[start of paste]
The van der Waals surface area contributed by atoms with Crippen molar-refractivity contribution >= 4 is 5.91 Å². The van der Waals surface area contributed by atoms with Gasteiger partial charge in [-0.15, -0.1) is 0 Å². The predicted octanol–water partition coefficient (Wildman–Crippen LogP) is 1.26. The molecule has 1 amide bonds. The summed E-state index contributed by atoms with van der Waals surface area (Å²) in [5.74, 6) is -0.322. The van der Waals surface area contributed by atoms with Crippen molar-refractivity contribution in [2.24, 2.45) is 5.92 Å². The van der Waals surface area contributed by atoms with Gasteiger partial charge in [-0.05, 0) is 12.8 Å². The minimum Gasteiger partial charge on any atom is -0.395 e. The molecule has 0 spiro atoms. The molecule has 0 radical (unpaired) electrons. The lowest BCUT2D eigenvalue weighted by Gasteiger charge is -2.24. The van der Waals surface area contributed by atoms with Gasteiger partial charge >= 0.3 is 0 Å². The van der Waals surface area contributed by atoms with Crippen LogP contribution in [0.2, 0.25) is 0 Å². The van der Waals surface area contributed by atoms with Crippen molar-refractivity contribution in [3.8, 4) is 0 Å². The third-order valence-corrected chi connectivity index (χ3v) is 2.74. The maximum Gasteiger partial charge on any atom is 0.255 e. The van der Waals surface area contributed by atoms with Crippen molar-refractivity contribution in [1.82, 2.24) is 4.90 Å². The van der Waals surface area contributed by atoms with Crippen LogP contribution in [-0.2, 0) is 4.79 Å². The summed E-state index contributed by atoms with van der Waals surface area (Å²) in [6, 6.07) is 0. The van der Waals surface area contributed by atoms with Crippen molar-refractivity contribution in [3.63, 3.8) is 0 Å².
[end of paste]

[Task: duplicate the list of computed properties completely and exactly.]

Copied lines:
The van der Waals surface area contributed by atoms with Crippen molar-refractivity contribution >= 4 is 5.91 Å². The van der Waals surface area contributed by atoms with Gasteiger partial charge in [-0.15, -0.1) is 0 Å². The predicted octanol–water partition coefficient (Wildman–Crippen LogP) is 1.26. The molecule has 1 amide bonds. The summed E-state index contributed by atoms with van der Waals surface area (Å²) in [5.74, 6) is -0.322. The van der Waals surface area contributed by atoms with Crippen molar-refractivity contribution in [2.24, 2.45) is 5.92 Å². The van der Waals surface area contributed by atoms with Gasteiger partial charge in [-0.05, 0) is 12.8 Å². The minimum Gasteiger partial charge on any atom is -0.395 e. The molecule has 0 spiro atoms. The molecule has 0 radical (unpaired) electrons. The lowest BCUT2D eigenvalue weighted by Gasteiger charge is -2.24. The van der Waals surface area contributed by atoms with Gasteiger partial charge >= 0.3 is 0 Å². The van der Waals surface area contributed by atoms with Crippen LogP contribution in [0.2, 0.25) is 0 Å². The van der Waals surface area contributed by atoms with Crippen molar-refractivity contribution in [3.8, 4) is 0 Å². The third-order valence-corrected chi connectivity index (χ3v) is 2.74. The maximum Gasteiger partial charge on any atom is 0.255 e. The van der Waals surface area contributed by atoms with Crippen molar-refractivity contribution in [1.82, 2.24) is 4.90 Å². The van der Waals surface area contributed by atoms with Crippen LogP contribution in [-0.2, 0) is 4.79 Å². The summed E-state index contributed by atoms with van der Waals surface area (Å²) in [6, 6.07) is 0. The van der Waals surface area contributed by atoms with Crippen molar-refractivity contribution in [3.63, 3.8) is 0 Å².